There’s a final knock-on problem. Because the few of us who managed to transition did so later, and with less assurance of continual funding, we are not ready. Our labs are less stable at this stage of the process. We have not been in them as long at a given age of life, either. We’ve had less time to reach a stage of comfort and (slight) boredom with our own thing that might motivate us to think of the larger picture. Why bother captaining a P01 application that will eventually fund ourselves with R01 money and four of our colleagues when we could just write two or three new projects for our own labs?

I see these pressures. And I see it as a challenge to my generation. Which means a challenge to me personally.




This all hinges on the assumption and stipulation that Big Mech Projects are a GoodThing.

I am ambivalent.

If you can get one, they are a very GoodThing. That is the tragedy of the Commons answer that governs our existence under the NIH-funded extramural system. I see Big Mechs as barely living up to their promise in the best case scenario. The promise of “the whole is bigger than the parts and SYNERGY”. I’ve been around a BigMech or two and I’m not sure that I believe in the hype. As a general rule, I mean. What the BigMech does in my opinion is provide a very tasty carrot to pull together some investigators around one project. And let a subset (even just one) of those investigators herd the cats a little harder than would otherwise be possible. But there is nothing fancy about the unified project. A group of friendly, collaborating laboratories can do the same thing with individual R01 funding. The extra, add-on Cores that you get with a Center or Big Mech sound good in theory but in my experience may not be much in the way of value added.

And all the monthly Project Meetings and Advisory Board Lunches and other box-ticking stuff? It’s about 10% about the science and 90% about making the next competing renewal go well. IME.

So there is some waste to balance out the theoretical synergistic advantages.

Of course, what is sacrificed is unknown. The Big Mech has to be unified under a common set of Aims or it is dead in the water. So obviously it is throwing a lot of cheddar at one particularly topic or theoretical orientation. That might be wrong or less valuable compared with the hypotheses generated by two or three other groups.

Those other groups will either fail to seek (because those Big Swaaanging GreyBeards have the Center) or failing to secure (ditto) funding for their own, more modest, R01 projects. We know this. What we can never know, is who has the best approach. The funds have to be directed to one strategy or another.

I am a big believer in the underlying structure of a democratic competition of ideas from all comers that underlies the NIH system of funding. Lots of smart people offer their take on the world and collectively we make sure to cover our bases. Great ideas can be recognized no matter where they come from. This is the superior way to get the best of the best ideas at the table.

I am not naive. I know it doesn’t work exclusively this way in practice. But it is the ideal to which we should aspire.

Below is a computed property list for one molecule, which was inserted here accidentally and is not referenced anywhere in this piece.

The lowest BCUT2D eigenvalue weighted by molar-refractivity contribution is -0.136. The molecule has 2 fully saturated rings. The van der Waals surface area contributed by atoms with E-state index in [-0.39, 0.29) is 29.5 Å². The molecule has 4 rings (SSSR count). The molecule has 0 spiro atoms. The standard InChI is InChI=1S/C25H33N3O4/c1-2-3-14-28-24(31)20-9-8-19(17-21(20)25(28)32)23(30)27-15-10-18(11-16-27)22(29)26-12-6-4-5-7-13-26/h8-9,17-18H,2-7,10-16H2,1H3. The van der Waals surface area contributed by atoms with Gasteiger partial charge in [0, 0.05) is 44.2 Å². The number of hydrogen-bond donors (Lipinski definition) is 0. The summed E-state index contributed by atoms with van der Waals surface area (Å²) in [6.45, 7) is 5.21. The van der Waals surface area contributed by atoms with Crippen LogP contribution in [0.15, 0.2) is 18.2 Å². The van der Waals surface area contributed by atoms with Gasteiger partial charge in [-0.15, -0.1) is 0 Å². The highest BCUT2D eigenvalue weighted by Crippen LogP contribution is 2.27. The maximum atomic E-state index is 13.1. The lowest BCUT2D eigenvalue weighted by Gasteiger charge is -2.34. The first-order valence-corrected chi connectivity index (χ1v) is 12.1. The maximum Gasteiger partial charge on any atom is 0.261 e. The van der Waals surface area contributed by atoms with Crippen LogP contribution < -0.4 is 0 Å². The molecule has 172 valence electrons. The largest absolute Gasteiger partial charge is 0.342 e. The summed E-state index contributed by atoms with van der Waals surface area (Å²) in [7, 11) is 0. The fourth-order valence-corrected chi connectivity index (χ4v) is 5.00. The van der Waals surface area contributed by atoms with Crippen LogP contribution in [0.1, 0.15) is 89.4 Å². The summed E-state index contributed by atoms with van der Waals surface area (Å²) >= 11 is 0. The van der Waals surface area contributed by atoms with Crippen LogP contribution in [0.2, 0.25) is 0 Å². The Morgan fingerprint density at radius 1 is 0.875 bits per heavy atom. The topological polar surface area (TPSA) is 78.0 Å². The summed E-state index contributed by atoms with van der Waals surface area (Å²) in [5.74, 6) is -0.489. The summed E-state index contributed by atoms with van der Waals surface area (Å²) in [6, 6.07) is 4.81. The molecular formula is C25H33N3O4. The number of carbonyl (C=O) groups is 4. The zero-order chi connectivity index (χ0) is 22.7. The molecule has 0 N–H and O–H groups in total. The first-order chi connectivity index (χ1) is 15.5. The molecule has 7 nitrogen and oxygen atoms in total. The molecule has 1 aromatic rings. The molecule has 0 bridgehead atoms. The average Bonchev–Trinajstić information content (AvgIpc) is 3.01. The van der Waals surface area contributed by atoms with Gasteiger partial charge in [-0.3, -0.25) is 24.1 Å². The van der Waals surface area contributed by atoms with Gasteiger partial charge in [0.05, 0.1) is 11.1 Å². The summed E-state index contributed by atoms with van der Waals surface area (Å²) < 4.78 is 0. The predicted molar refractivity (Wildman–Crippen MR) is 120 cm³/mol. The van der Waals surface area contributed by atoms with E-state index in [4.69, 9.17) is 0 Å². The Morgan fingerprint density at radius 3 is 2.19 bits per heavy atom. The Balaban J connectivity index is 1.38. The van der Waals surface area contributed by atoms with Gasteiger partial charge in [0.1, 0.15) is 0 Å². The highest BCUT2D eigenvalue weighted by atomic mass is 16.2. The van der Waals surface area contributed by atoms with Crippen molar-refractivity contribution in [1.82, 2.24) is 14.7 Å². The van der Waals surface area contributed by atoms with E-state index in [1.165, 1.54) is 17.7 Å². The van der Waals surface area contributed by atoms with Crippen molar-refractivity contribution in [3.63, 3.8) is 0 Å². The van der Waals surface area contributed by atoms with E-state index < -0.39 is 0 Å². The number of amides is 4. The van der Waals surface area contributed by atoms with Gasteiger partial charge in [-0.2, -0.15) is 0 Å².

Big Mech projects contradict this ideal. So I am reflexively against them.

Even if it would be in my present best interest to back an expansion of Big Mechs at the NIH ICs of my greatest interest.

As far as I can tell, the British Journal of Pharmacology has taken to requiring that authors who use animal subjects conduct their studies in accordance with the “ARRIVE” (Animals in Research: Reporting In Vivo Experiments) principles. These are conveniently detailed in their own editorial:

McGrath JC, Drummond GB, McLachlan EM, Kilkenny C, Wainwright CL.Guidelines for reporting experiments involving animals: the ARRIVE guidelines.Br J Pharmacol. 2010 Aug;160(7):1573-6. doi: 10.1111/j.1476-5381.2010.00873.x.

and paper on the guidelines:

Kilkenny C, Browne W, Cuthill IC, Emerson M, Altman DG; NC3Rs Reporting Guidelines Working Group.Animal research: reporting in vivo experiments: the ARRIVE guidelines. Br J Pharmacol. 2010 Aug;160(7):1577-9. doi: 10.1111/j.1476-5381.2010.00872.x.

The editorial has been cited 270 times. The guidelines paper has been cited 199 times so far and the vast, vast majority of these are in, you guessed it, the BRITISH JOURNAL OF PHARMACOLOGY.

One might almost suspect the journal now has a demand that authors indicate that they have followed these ARRIVE guidelines by citing the 3 page paper listing them. The journal IF is 5.067 so having an item cited 199 times since it was published in the August 2010 issue represents a considerable outlier. I don’t know if a “Guidelines” category of paper (as this is described on the pdf) goes into the ISI calculation. For all we know they had to exempt it. But why would they?

And I notice that some other journals seem to have published the guidelines under the byline of the self same authors! Self-Plagiarism!!!

Perhaps they likewise demand that authors cite the paper from their own journal?

Seems a neat little trick to run up an impact factor, doesn’t it? Given the JIT and publication rate of real articles in many journals, a couple of hundred extra cites in the sampling interval can have an effect on the JIT.

I don’t know about you but as we near the end of the Fiscal Year, I like to start looking at RePORTER and SILK to keep an eye on what is getting picked up for NIH funding. This is when the ICs have to allocate their total FY outlay so any conservativeness from the prior three rounds of regular funding policy gets adjusted with the leavings.

Look for big mega-mechs being picked up, Rs that clearly didn’t make the regular paylines and most fascinatingly of all, the R56 handouts.

Happy searching.